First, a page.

Like other countries, Spain has been struggling with soaring inflation as a result of the fallout from the war in Ukraine and the reopening of the economy after pandemic-related lockdowns.

Inflation in Spain peaked this summer at 10.8 percent in July, its highest level in 38 years, before moderately slowing to 7.3 percent in October — still well above normal levels.

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TAXES

Spain’s deputy PM proposes freezing mortgage rates

Yolanda Díaz, Spain's Deputy Prime Minister and Labour Minister, has called for a freeze on variable mortgage rates amid news that Spain's biggest banks have enjoyed a bumper year of record profits.

Spain's deputy PM proposes freezing mortgage rates

Yolanda Díaz, Spain’s Labour Minister and the ideological force behind sweeping labour market reforms, has called for a freeze on variable rate mortgages following news that some of Spain’s biggest banks reported billions in record profits last year.

On Wednesday, BBVA reported a 2022 profit of €6.4 billion, the largest profit in its history. Driving this profit, the bank’s interest margin grew by a whopping 30.4 percent, commission income by 12.3 percent, and loans by 13.3 percent.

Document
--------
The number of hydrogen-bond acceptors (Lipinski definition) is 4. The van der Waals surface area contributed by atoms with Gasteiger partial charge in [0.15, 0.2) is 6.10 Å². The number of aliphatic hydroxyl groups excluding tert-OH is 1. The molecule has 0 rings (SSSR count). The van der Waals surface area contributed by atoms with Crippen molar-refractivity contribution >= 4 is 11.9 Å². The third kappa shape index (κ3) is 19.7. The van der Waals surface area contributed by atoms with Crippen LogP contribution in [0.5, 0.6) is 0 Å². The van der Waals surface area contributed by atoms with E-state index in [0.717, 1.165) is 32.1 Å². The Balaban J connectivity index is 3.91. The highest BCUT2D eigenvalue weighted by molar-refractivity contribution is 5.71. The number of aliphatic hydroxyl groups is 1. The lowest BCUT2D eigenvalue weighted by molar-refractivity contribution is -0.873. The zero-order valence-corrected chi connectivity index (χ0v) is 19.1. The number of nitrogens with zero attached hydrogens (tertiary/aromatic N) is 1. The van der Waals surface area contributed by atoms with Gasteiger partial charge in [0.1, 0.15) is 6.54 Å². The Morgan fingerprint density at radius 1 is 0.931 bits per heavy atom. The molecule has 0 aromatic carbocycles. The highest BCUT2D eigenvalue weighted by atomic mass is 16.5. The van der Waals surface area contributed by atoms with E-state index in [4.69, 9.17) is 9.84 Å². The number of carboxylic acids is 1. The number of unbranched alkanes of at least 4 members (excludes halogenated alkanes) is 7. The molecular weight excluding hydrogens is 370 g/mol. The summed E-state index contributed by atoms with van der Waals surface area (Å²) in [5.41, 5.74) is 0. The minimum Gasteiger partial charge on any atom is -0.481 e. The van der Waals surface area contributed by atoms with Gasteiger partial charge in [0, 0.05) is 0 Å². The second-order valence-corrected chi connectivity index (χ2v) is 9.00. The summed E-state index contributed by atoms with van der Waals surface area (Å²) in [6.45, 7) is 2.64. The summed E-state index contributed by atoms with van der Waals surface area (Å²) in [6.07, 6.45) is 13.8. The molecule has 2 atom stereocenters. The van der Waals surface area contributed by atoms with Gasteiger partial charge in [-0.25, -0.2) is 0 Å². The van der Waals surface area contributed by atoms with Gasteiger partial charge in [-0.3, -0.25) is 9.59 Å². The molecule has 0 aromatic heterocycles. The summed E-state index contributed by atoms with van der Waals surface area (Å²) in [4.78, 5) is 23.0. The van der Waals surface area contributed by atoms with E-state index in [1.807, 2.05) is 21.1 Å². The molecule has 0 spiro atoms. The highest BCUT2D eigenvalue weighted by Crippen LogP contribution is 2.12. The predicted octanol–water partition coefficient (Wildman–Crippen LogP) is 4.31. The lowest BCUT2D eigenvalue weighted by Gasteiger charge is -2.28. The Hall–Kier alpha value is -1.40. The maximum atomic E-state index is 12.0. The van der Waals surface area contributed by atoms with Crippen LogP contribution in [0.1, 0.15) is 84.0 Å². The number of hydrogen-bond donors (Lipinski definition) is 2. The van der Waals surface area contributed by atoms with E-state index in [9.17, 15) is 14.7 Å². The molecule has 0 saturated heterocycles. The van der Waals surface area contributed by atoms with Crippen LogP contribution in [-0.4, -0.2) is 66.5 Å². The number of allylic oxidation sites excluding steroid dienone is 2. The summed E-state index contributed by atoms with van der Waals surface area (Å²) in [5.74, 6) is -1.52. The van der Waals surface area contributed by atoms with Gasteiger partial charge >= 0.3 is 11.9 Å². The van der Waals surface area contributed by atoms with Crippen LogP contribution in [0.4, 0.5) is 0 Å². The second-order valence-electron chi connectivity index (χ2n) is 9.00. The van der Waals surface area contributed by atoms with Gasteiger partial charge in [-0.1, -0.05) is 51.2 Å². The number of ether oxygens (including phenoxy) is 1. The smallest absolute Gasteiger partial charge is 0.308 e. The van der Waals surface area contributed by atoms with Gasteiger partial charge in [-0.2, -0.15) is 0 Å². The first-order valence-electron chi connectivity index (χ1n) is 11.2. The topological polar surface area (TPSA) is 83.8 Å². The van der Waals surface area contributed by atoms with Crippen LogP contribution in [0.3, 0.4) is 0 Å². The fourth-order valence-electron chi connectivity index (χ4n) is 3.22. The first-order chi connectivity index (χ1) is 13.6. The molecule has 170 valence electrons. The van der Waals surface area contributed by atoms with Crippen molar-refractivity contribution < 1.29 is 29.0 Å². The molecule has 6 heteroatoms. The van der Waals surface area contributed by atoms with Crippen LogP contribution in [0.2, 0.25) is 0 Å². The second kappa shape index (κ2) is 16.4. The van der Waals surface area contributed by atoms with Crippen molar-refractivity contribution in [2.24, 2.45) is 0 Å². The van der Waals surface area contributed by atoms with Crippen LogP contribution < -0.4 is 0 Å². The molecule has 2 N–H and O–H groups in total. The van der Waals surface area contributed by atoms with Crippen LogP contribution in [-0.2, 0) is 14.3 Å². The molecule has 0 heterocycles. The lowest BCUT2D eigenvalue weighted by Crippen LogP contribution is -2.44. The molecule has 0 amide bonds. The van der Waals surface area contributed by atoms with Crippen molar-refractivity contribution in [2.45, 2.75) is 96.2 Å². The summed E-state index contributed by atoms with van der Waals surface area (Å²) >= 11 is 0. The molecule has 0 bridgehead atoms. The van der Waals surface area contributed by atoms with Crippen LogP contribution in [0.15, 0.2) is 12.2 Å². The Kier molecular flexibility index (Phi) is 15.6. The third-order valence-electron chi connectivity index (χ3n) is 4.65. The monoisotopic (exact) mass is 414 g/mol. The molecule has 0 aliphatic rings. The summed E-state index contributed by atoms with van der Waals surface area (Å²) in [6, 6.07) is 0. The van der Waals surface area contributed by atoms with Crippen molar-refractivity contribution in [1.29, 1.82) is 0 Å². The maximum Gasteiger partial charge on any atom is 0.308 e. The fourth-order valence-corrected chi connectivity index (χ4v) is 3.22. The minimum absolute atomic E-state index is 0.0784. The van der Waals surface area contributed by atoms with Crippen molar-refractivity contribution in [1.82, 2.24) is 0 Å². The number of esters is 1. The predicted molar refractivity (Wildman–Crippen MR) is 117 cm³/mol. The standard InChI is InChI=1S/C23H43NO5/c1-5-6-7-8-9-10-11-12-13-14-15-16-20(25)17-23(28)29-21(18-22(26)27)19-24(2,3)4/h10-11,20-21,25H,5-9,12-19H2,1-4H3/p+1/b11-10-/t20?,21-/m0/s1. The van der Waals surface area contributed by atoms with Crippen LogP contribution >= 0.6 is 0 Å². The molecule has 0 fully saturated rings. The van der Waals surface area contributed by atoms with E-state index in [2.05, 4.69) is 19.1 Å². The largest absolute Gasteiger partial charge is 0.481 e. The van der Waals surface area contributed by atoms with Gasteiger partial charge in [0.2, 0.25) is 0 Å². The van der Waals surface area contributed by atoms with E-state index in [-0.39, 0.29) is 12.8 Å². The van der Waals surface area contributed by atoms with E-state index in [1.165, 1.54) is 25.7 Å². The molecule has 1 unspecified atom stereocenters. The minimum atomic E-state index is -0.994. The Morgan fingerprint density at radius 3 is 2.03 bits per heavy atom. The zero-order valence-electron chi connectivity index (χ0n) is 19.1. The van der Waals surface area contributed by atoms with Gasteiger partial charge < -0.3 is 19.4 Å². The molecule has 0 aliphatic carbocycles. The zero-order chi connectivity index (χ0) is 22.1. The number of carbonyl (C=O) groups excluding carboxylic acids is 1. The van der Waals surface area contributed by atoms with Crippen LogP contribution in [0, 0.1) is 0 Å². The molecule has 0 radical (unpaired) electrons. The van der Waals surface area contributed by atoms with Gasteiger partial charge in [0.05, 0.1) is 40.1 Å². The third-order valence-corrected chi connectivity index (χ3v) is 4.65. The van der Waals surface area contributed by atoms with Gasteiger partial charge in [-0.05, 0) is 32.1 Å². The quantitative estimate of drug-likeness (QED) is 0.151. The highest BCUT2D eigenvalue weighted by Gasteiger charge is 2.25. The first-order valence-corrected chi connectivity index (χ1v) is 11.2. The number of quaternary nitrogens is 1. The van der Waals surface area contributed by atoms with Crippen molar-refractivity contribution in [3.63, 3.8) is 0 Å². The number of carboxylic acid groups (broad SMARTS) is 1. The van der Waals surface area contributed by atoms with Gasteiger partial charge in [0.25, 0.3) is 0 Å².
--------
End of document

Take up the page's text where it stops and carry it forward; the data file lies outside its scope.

Banco Santander posted an annual net profit of €9.6 billion, up 18 percent from 2021 and higher than forecasted by analysts polled by financial data firm FactSet.

READ ALSO: Banco Santander posts record profit as rates rise

Given these record-breaking profits, especially against the backdrop of a prolonged cost of living and inflationary crisis in Spain, Díaz has said the government must act decisively to “freeze mortgages” and “moderate profits.”

“The crisis cannot be an excuse to earn more,” she said, adding that the rise in the Euribor rate is “very serious”, with the average increase (estimated to be €258 per month) “impossible to bear” for normal Spaniards.

Euribor is the interest rate most often used to work out mortgage payments and calculate both variable and fixed rates.

READ ALSO: What the Euribor rise means for property buyers and owners in Spain